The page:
There was little surprise when New York was selected on May 18 as one of five finalist cities in the competition to host the 2012 Summer Olympics. “Two hurdles down and one to go!” beamed Mayor Michael Bloomberg immediately after the announcement. The Mayor joined Governor George Pataki at an NYC 2012 celebration breakfast outside Bryant Park Grill, where officials broke out the champagne and raspberry danishes to celebrate the announcement.
Conspicuously absent from the celebration was Peter Kalikow, chairman of the Metropolitan Transportation Authority. The M.T.A. happens to own the rail yards where the city wants to build a stadium that is the linchpin of its Olympics bid. Mr. Kalikow has long insisted that his agency expects to be paid fair-market value for ceding development and air rights on the property, which is located between 11th and 12th avenues and 30th and 33rd streets. He also expects the agency to be compensated for another set of rail yards one block east of the stadium site, where the city wants to build a park, high-rise towers and cultural buildings.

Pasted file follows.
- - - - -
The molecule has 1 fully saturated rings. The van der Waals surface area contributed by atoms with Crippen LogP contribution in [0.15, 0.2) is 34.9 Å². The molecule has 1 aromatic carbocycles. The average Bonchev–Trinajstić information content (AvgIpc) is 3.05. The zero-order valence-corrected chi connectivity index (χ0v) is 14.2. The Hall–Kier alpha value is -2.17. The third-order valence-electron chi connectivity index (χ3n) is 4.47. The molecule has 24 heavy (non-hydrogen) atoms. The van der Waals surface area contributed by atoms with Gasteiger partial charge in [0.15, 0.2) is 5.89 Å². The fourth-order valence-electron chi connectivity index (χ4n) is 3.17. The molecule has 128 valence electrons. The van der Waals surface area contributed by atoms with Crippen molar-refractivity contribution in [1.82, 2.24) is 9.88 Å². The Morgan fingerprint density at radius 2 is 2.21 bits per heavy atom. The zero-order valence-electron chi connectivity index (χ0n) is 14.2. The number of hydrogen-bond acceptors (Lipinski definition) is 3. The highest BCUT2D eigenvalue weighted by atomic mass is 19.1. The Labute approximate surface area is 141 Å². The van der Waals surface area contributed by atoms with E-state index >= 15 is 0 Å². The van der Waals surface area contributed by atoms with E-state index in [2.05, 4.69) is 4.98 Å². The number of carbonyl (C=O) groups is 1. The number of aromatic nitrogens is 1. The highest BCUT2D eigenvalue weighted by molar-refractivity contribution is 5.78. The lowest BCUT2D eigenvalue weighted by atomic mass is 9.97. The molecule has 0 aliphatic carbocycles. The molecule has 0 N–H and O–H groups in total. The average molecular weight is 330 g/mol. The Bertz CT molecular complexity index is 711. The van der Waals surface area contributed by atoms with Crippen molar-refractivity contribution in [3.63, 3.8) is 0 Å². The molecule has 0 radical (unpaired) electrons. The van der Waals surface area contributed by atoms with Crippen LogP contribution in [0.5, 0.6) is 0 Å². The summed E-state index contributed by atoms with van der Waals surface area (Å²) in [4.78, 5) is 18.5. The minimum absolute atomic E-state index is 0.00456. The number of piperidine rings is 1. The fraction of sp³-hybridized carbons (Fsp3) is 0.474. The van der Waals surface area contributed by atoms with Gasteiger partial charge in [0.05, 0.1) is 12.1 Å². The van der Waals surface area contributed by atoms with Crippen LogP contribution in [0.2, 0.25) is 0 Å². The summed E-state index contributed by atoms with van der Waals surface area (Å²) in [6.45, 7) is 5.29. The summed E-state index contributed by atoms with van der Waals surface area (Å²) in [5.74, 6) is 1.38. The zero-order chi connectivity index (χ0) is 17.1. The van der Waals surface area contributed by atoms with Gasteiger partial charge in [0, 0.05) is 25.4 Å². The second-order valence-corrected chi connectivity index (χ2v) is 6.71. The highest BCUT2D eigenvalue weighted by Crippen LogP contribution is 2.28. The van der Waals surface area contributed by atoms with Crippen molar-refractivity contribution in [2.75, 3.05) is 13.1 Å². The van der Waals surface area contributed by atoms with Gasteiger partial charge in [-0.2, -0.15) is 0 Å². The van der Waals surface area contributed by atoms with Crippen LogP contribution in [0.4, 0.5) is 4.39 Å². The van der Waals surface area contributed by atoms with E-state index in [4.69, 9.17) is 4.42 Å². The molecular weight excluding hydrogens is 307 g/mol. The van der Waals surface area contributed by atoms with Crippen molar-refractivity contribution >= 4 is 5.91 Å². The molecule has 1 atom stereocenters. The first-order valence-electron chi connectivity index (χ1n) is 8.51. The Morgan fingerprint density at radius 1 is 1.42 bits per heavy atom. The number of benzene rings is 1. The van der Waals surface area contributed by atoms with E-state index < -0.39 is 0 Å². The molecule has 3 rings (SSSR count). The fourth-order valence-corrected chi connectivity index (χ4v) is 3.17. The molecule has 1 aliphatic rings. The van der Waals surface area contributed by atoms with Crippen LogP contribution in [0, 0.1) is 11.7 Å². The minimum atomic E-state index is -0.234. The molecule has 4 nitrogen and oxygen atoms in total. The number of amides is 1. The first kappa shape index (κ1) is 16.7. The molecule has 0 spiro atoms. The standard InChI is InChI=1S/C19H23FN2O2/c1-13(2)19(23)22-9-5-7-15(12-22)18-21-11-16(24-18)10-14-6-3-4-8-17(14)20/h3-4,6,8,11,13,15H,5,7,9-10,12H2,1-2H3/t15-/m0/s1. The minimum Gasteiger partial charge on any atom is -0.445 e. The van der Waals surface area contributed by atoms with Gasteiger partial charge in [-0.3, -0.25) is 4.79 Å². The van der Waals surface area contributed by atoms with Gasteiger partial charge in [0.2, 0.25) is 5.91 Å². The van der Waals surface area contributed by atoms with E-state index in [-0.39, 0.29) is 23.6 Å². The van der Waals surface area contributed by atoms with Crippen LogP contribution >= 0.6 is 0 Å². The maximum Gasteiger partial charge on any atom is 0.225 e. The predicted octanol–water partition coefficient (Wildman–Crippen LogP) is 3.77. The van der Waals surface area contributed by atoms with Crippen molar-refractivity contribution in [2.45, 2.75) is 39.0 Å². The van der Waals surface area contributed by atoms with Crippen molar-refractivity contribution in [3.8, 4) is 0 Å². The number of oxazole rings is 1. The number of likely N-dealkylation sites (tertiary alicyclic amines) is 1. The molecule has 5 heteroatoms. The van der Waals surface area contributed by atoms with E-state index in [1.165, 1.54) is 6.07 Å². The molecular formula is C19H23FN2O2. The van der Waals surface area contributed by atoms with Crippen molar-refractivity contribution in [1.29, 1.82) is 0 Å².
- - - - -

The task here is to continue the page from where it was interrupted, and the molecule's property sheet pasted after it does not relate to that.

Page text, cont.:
Mr. Kalikow has declined to say publicly what he considers to be fair-market value. But The Observer has learned that in several recent private conversations, Mr. Kalikow, a real-estate developer, has estimated that those rights could fetch more than $1.2 billion on the open market.
“Kalikow has in fact used that number in some private conversations he had with certain individuals,” said Tom Kelly, an M.T.A. spokesman, “but he has not given the M.T.A. staff working on the projects any non-negotiable figures that the agency would be seeking.”
That figure has the potential to wreak havoc with Deputy Mayor Dan Doctoroff’s financing proposal for the stadium. Mr. Doctoroff has long contended that the rail yards are essentially worthless until the city builds platforms above them. The platforms would support the new stadium, which also would be used by the New York Jets.